It's a fine program featuring Kumar Bose on tabla.

My copy of the cassette has slightly anemic lower frequency information (often a byproduct of high speed duplication), so this was cautiously boosted in Audacity. Azimuth was aligned for each side (please see previous post).

The cassette deck used for this transfer is a Teac W890 -- preamplification, recording, and post processing are the same as for the other posts on this blog




Manually adjusting azimuth when playing and transferring cassette tapes


One difficulty encountered when transferring cassette tapes to a digital medium is the issue of proper azimuth alignment. Essentially, this boils done to differences in the direction the play head in the machine is aligned with when tape is passing over it. The goal is to have the same alignment as the original machine which made the recording. This will not be possible in 99% of cases, unless you are using the same deck. 

Here is one excellent article and a fine video on this subject. Anyone who is very serious about helping to preserve recorded musical culture will hopefully be motivated to take a few minutes to read a couple of other articles as well. 




YouTube video on how to manually adjust azimuth


Ashish Khan - Young Master of the Sarod [World Pacific WPS-21444] (1967)

Ashish (also spelled "Aashish") Khan is son of Ali Akbar Khan and grandson of the great Allauddin Khan. He was born 5 December 1939 in Maihar, India and currently lives and teaches in both Calcutta and California. In 2006 he was nominated for a Grammy Award, which is a big deal to professional Indian musicians and, as far as I can tell, no one else. Being a disciple of Ali Akbar Khan is a much greater honor than any ridiculous miniature statue the Grammy's can provide!

This World Pacific LP was released in 1967 and features liner notes signed by George Harrison. This particular copy is visually immaculate but featured some prominent clicks in quiet passages and a subtle "crunchy noise" in the louder passages of side 2. After a thorough and gentle cleaning of the vinyl, the clicks were individually and carefully dealt with in Audacity. Unfortunately noise that is within the spectrum of the music is very difficult to eradicate and I chose to leave it alone rather than mar the essential beauty of the performance.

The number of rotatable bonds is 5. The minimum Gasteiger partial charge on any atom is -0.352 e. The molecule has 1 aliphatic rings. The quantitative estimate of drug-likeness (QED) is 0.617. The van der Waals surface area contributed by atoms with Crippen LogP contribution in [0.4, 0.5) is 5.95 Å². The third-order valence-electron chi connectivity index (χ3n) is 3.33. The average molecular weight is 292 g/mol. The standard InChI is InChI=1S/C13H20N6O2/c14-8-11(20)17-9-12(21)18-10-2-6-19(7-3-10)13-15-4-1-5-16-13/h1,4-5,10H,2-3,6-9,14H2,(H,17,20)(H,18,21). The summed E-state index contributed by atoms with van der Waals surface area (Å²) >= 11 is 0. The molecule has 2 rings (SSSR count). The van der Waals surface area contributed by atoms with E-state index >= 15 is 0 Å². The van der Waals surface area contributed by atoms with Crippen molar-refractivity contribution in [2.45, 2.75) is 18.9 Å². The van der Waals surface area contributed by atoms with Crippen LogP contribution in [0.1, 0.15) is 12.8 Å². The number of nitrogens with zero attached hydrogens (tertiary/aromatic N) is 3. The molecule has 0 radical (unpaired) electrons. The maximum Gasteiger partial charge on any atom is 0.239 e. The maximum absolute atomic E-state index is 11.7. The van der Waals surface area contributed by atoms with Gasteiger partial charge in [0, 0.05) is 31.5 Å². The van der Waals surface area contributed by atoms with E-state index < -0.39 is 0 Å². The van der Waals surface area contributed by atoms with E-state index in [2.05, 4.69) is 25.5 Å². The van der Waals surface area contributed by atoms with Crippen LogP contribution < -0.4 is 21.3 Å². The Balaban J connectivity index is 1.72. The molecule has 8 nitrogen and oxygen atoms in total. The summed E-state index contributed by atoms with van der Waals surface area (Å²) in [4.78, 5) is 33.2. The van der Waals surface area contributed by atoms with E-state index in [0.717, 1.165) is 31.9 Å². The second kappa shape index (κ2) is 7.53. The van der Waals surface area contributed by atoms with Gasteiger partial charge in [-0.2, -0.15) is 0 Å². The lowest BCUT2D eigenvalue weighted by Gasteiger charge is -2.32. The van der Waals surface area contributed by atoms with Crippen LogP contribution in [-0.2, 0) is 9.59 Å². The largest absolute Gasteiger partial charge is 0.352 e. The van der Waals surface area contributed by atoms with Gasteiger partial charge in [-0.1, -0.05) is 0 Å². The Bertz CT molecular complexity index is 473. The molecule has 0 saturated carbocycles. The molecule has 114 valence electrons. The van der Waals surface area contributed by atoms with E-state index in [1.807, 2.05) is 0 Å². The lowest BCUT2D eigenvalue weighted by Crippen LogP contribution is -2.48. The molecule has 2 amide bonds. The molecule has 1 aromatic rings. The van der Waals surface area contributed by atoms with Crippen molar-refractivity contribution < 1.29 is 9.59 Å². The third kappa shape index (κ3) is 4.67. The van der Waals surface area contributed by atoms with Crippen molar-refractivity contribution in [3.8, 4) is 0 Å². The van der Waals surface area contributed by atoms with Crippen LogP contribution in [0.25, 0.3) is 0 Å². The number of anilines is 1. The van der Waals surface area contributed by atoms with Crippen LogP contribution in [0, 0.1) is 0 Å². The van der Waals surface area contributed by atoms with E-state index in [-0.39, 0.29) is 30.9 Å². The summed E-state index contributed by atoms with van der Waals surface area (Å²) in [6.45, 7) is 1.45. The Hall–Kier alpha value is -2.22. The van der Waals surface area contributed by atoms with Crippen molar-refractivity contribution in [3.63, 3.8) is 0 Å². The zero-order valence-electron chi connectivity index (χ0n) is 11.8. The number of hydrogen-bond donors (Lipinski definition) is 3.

Tabla is by the great Alla Rakha.



Equipment used in transfer: 
Turntable: Audio-technica AT-LP-1240
Cartridge: Shure M97x
Pre-amplification: Vintage refurbished Pioneer SX-780.

Recorder: Edirol R-09HR at 24/48 resolution

Software: Audacity to normalize and carefully remove a few clicks as well as convert to 16/44.1. xAct was used to convert to FLAC and mp3













(suitable for listening on computer and other devices capable of playing high resolution files)

(suitable for burning a CDR)

(highest possible quality compressed file for portable devices such as iPod and smartphones)


March 2, 2015

Ali Akbar Khan - 'Ragas of India' box set side 6 (Raga Bhairavi Bhatiyar)

Here, at last, is the final side from this amazing box set from master sarodist Ali Akbar Khan and tabla player Mahapurush Misra, recorded by the brilliant Connoisseur Society and reissued on an obscure Book of the Month Club 3LP set. The mastering is by Sterling and the pressing likely by a RCA pressing plant. The notes on this unusual combination raga from the box set (probably ghost written by sarodist, fiddler, and ethnomusicologist George Ruckert or another student of Khansahib's) speak for themselves.

Last week I was visiting the Ali Akbar Khan College of Music (AACM) in San Rafael, CA for the Grand Opening of their new library which features many hundreds of hours of audio and a staggering 8,000 hours of video of Ali Akbar Khan performing and teaching. All available to anyone who is interested and present in person. 

Think about this: if you were to spend 40 hours a week every week watching the video, it would take you 4 years to watch all of it.

www.aacm.org

For the opening of the Library, Ali Akbar Khan's youngest son Alam Khan played a wonderful concert along with Javad Butah on tabla. It was the third time seeing Alam perform in the past year or so. Despite some wacky sound issues with the PA in the beginning of the first alap, it was fantastic seeing the room packed with humans all as intent on listening to the music as I was. Plenty of teens and even younger kids in attendance. As it happened, I had to sit on the floor, but when I turned around to see who was sitting behind me on a chair, it was none other than legendary tabla maestro Swapan Choudhury. Needless to say, I had to move quite a bit before the concert for all the dignitaries and visiting musicians to touch his feet as a gesture of profound respect. The photo below taken minutes before the start of the concert shows about half the room. 

Did I record the concert? Now that is a silly question. Will it show up on this blog? No, as my rules forbid me to post anything but otherwise unavailable vinyl LPs and cassettes (although I may at some point post currently circulating privately recorded concerts from FM and etc). You can probably listen to the concert anyway when visiting the AACM Library!

The final photo is the current box set framed on the wall of the AACM library.

Equipment used in transfer: 
Turntable: Audio-technica AT-LP-1240
Cartridge: Shure M97x
Pre-amplification: Vintage refurbished Pioneer SX-780.

Recorder: Edirol R-09HR at 24/48 resolution

Software: Audacity to normalize and carefully remove a few clicks as well as convert to 16/44.1. xAct was used to convert to FLAC and mp3